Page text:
Publisher has settled more than 1,600 claims amid hacking litigation, court told

The publisher of The Sun newspaper has reached out-of-court settlements in more than 1,600 legal claims amid the long-running phone hacking litigation, the High Court has been told.

News Group Newspapers (NGN), which also published the now defunct News Of The World, has faced allegations of unlawful information gathering from a number of high-profile individuals, including the Duke of Sussex.

The publisher, which has previously denied allegations in relation to The Sun, has been accused of misusing people’s private information, including through the use of private investigators.

Its lawyer told a hearing in London on Wednesday, that the costs of the litigation have been “vast” and “imposed a huge burden on court resources”.

A trial of some of the 42 existing claims against NGN, including Harry’s, is due to take place in January next year.

But on Wednesday, NGN has asked judge Mr Justice Fancourt to instead hold an initial trial that month to decide whether the cases against the publisher have been brought too late and outside a legal time limit.

Anthony Hudson KC, representing NGN, said in written arguments that the first claim against the publisher relating to voicemail interception was issued 17 years ago, with wider phone hacking litigation in operation for 13 years.

He told the hearing: “Over the course of this litigation NGN has settled over 1,300 claims issued and pre-action claims.

“There have also been more than 350 claims settled in the compensation scheme.”

He said 13 trials had been listed and not gone ahead, adding that 61 weeks of court time had been fixed for use and then vacated.

The barrister said only about four existing claims would be eligible for a full trial in January.

In written submissions, Mr Hudson said a judge should first decide whether those bringing legal action “could with reasonable diligence” have known, more than six years before issuing their challenges, facts that would lead them to discover they had “worthwhile” claims.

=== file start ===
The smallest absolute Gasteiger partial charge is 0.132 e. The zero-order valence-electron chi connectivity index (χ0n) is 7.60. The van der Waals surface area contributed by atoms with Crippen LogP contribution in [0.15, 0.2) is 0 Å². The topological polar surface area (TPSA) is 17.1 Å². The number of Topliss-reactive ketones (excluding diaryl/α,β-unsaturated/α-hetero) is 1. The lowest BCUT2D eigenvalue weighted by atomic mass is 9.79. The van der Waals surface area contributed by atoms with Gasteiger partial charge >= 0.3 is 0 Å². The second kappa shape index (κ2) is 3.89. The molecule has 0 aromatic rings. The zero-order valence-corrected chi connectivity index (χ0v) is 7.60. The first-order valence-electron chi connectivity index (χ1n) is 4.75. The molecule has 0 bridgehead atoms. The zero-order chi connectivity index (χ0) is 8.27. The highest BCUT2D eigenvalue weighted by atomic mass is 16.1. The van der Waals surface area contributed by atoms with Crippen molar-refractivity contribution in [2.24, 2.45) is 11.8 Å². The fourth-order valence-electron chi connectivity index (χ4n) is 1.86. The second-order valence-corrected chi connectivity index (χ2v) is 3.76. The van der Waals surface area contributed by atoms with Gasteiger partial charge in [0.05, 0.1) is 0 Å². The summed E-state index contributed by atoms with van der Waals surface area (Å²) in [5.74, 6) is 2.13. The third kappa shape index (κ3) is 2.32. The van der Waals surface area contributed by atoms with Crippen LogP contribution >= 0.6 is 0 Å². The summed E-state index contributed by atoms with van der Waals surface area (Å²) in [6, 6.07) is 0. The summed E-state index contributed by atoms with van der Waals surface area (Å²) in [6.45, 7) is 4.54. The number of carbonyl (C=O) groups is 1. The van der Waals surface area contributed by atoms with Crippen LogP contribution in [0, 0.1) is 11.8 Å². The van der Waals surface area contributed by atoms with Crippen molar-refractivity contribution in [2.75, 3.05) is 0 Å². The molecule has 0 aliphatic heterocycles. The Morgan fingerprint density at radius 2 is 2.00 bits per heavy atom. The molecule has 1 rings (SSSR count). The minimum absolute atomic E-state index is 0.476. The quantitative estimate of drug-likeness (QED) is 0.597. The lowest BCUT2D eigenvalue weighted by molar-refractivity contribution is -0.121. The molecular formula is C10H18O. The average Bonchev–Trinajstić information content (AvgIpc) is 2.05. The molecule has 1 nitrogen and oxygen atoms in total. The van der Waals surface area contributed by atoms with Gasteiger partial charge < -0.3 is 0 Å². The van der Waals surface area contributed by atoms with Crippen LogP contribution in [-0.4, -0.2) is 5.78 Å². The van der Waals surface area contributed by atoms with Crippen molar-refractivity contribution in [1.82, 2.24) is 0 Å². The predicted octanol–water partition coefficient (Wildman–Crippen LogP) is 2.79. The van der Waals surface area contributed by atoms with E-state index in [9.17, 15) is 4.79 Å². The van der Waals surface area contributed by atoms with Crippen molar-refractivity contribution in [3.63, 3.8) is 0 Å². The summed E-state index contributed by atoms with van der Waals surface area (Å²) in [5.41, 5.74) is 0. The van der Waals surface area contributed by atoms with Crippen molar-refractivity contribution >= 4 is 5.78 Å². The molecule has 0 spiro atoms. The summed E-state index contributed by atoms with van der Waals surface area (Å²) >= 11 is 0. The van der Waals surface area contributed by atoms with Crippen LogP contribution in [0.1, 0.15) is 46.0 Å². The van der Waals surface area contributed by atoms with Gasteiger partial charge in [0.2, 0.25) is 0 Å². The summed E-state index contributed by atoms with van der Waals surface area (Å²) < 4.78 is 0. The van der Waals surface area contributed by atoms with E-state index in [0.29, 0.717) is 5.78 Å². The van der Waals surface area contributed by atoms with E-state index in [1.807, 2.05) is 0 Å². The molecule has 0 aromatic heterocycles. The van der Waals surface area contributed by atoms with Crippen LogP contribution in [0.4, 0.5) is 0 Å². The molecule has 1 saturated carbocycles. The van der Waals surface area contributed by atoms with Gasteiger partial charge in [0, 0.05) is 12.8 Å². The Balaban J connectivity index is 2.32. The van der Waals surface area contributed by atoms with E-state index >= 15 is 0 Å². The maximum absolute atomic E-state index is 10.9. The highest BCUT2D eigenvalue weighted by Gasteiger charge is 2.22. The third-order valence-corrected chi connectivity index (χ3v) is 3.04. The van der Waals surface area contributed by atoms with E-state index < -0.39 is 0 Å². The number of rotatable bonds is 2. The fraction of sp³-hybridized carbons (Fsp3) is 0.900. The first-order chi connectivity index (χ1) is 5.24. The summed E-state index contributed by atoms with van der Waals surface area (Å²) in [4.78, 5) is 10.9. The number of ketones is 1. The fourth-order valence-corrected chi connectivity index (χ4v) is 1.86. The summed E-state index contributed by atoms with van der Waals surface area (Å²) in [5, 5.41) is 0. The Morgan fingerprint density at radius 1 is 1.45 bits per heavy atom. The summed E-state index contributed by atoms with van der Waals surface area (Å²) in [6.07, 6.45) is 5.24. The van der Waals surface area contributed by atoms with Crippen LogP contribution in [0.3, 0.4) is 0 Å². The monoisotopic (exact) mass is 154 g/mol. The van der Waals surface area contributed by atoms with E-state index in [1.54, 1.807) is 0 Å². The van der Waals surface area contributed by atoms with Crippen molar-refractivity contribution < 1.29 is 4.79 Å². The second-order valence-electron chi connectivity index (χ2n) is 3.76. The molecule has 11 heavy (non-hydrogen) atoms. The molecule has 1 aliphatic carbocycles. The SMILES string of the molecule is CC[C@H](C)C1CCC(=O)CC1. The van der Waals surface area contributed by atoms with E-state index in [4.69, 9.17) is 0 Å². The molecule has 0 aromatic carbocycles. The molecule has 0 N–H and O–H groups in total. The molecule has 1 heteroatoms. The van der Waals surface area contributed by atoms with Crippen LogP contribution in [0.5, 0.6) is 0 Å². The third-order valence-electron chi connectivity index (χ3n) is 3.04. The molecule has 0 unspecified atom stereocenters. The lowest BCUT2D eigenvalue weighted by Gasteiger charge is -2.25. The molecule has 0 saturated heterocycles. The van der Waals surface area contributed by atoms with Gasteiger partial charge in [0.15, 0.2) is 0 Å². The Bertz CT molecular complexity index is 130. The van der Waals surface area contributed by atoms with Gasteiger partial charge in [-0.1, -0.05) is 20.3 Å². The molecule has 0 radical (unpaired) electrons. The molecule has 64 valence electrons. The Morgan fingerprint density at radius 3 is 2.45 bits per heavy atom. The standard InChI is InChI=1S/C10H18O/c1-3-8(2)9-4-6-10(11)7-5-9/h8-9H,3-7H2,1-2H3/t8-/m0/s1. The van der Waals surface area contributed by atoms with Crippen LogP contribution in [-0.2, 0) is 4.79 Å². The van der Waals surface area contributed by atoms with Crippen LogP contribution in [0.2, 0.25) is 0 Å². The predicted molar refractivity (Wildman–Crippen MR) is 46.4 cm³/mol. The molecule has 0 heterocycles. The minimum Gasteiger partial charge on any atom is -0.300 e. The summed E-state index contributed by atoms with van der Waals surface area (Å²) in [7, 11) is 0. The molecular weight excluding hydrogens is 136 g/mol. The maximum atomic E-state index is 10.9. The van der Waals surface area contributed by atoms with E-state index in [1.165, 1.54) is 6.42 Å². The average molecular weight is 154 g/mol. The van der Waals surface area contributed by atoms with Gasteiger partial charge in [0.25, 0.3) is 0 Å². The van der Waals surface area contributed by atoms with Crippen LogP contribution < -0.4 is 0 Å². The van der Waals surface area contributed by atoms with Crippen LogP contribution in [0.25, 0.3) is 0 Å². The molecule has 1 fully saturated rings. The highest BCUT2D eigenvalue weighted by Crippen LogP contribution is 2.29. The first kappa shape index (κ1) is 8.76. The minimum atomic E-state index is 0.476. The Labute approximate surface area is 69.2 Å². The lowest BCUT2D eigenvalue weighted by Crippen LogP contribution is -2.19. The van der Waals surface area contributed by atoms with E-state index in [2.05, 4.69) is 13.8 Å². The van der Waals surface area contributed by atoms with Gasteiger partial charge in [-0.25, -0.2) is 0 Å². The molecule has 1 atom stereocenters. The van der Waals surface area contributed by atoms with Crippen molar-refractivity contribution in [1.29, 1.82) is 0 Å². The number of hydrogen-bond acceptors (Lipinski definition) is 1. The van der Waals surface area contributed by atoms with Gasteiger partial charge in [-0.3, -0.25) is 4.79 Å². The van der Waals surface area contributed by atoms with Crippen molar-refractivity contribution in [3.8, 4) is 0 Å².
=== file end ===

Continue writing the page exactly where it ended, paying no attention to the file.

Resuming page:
He said that there was a “real prospect” that some or all of the existing claims would be found to be “time barred” and therefore dismissed.

Mr Hudson said all 42 existing claims were issued in 2022, except the Duke of Sussex who issued his in 2019.

“The earliest wrongs complained of in the extant claims allegedly occurred in 1993: ie 29 years before the commencement of all of the extant claims other than that of the Duke of Sussex, who issued proceedings 23 years after the earliest wrong alleged in his claim,” Mr Hudson said.

He said the legal limit for bringing claims “has expired, by a significant margin” in all claims.

The lawyer said a trial over this preliminary issue would be a “proportionate” and “efficient” way of taking the litigation forward and “promote” settlements.

NGN privacy case
The Duke of Sussex’s barrister, David Sherborne (Jordan Pettitt/PA)

David Sherborne, for the duke and others, told the court that it was a “no-brainer” that a full trial of claims should take place in January, arguing if it did not go ahead it would be “unfair” people who had been waiting two and a half years for it to happen.

He said NGN’s bid “makes no sense” and was “pointless”, telling the court that a full trial of a select number of cases would tackle limitation and determine issues that would affect other claims.

In written arguments, Mr Sherborne said the absence of an initial trial over the timing of claims had “clearly not impeded settlements”, adding that vacating the full trial in January would be “highly disruptive and prejudicial” to those bringing cases.

He told the hearing there was a “100% record of the defendant settling any claim before we reach trial”.

NGN has previously said about the civil cases against it: “In 2011, an unreserved apology was made by NGN to victims of voicemail interception by the News Of The World.

“Since then, NGN has been paying financial damages to those with proper claims.

“As we reach the tail end of litigation, NGN is drawing a line under disputed matters, some of which date back more than 20 years ago. In some cases, it has made commercial sense for both parties to come to a settlement agreement before trial to bring a resolution to the matter.

“There are a number of disputed claims still going through the civil courts, some of which seek to involve The Sun. The Sun does not accept liability or make any admissions to the allegations. Time limitation is now also an issue in a number of the outstanding claims.”

The hearing concluded on Wednesday, with Mr Justice Fancourt saying he would give a ruling at 10am on Friday.